Wyoming’s Educational Legacy
In addition to being the final entry on our little tour of higher education in America, Wyoming is the nation’s least populous and least densely populated state. Indeed, the state’s entire population could practically fit inside the University of Central Florida. It stands to reason, then, that Wyoming would register one of the lowest college enrollment populations in the nation as well. As of 2013, the state was home to a grand total of 25,669 full-time students.
Wyoming became the 44th state upon its admission to the Union in 1890. By that time, its first public postsecondary school was already celebrating its fourth birthday. The University of Wyoming was established in 1886 on the elevated Laramie Plains. The research university is now the largest in the state with a roster of roughly 12,000. It is also the flagship campus of the University of Wyoming System and ranks among the top 15% of four-year universities, according to the Princeton Review. In addition to its academic reputation, University of Wyoming is the primary cultural draw in its region, which means it is often a destination for others throughout the state when touring concerts, athletics, or art exhibitions are held.
Today, the University of Wyoming is one of eight public universities in the state. The university also lays claim to a number of reputable affiliate schools, such as the University of Wyoming-Casper College Center. This school represents a highly unique model, forged as it is from a partnership between a two-year college and the broader state university system. Operating as a satellite campus, often for those who have obligations at home that might prevent them from traveling to the Laramie Plains location, Casper was founded in 1976 and holds a stellar reputation for post-graduate job placement.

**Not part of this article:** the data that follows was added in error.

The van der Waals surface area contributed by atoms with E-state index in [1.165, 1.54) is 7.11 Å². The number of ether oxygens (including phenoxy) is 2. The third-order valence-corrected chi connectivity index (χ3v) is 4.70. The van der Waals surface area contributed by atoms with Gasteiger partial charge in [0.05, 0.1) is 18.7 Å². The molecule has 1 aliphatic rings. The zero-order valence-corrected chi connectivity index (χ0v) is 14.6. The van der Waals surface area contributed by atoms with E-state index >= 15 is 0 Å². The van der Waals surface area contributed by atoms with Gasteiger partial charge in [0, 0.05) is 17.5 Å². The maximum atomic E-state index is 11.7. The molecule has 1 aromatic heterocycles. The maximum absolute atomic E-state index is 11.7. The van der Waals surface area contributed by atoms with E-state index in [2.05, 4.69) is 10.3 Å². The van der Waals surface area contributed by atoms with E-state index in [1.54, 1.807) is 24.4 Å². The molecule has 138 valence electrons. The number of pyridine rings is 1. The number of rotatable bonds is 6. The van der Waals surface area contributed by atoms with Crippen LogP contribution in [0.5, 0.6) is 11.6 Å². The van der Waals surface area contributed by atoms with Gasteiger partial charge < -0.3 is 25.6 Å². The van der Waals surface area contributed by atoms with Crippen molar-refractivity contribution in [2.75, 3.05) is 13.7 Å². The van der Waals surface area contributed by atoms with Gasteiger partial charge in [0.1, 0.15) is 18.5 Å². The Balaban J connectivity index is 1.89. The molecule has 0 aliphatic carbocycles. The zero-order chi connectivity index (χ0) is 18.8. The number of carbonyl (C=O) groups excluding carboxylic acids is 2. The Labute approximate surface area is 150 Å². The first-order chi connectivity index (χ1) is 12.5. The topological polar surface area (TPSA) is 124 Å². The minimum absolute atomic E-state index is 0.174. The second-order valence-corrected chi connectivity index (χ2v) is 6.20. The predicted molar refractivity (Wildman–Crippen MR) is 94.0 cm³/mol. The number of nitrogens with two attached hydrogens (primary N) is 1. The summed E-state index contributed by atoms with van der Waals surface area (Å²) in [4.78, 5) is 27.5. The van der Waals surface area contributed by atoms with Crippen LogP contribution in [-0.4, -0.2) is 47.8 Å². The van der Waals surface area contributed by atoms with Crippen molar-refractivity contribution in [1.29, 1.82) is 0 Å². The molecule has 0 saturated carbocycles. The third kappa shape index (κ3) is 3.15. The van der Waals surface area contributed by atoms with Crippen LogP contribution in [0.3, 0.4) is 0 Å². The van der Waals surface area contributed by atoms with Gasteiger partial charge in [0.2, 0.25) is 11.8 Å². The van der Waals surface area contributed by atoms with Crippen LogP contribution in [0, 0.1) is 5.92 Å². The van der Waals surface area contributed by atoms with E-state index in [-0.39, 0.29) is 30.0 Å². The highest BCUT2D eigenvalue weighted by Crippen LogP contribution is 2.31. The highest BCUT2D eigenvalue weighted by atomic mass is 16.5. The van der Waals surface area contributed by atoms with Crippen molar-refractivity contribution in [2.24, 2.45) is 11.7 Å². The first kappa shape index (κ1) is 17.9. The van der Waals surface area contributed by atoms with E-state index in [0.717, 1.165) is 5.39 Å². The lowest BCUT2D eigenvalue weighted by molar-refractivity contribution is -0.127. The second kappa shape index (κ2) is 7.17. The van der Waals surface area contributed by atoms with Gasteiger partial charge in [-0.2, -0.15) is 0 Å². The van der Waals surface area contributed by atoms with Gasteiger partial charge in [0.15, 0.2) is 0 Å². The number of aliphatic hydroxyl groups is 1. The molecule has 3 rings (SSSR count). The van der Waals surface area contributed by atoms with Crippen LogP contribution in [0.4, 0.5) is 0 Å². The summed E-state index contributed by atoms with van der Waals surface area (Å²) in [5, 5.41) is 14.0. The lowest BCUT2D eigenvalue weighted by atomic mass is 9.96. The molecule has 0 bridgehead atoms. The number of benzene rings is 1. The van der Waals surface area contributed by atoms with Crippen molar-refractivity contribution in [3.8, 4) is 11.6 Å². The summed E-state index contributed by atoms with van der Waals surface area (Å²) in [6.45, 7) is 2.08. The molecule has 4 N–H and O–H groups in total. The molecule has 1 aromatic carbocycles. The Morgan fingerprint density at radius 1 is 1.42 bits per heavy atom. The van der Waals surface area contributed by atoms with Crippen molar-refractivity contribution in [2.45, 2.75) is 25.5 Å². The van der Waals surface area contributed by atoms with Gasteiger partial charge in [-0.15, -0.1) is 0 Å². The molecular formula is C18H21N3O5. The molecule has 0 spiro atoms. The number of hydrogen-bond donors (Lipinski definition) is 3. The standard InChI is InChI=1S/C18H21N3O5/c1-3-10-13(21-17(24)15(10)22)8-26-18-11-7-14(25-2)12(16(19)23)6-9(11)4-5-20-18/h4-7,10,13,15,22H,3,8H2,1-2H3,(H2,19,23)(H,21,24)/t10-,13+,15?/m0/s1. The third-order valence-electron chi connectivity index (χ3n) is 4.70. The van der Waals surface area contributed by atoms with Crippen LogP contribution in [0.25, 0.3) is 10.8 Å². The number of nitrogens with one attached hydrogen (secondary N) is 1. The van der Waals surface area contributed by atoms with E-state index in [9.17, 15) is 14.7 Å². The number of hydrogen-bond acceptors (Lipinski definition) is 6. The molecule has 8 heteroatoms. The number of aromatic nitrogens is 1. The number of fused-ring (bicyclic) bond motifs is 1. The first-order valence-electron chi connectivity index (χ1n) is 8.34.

Ranking the state’s private non-profit options is pretty easy since there is only one; the College America-Cheyenne. The state also has one private, for-profit school, the vocationally focused Wyotech-Laramie.
What Wyoming lacks in options, it more than makes up for in cost. With an average yearly tuition for in-state public school students that totaled $3,642, the cost of college in Wyoming is less than half the national average of $8,070, good for most affordable in the nation!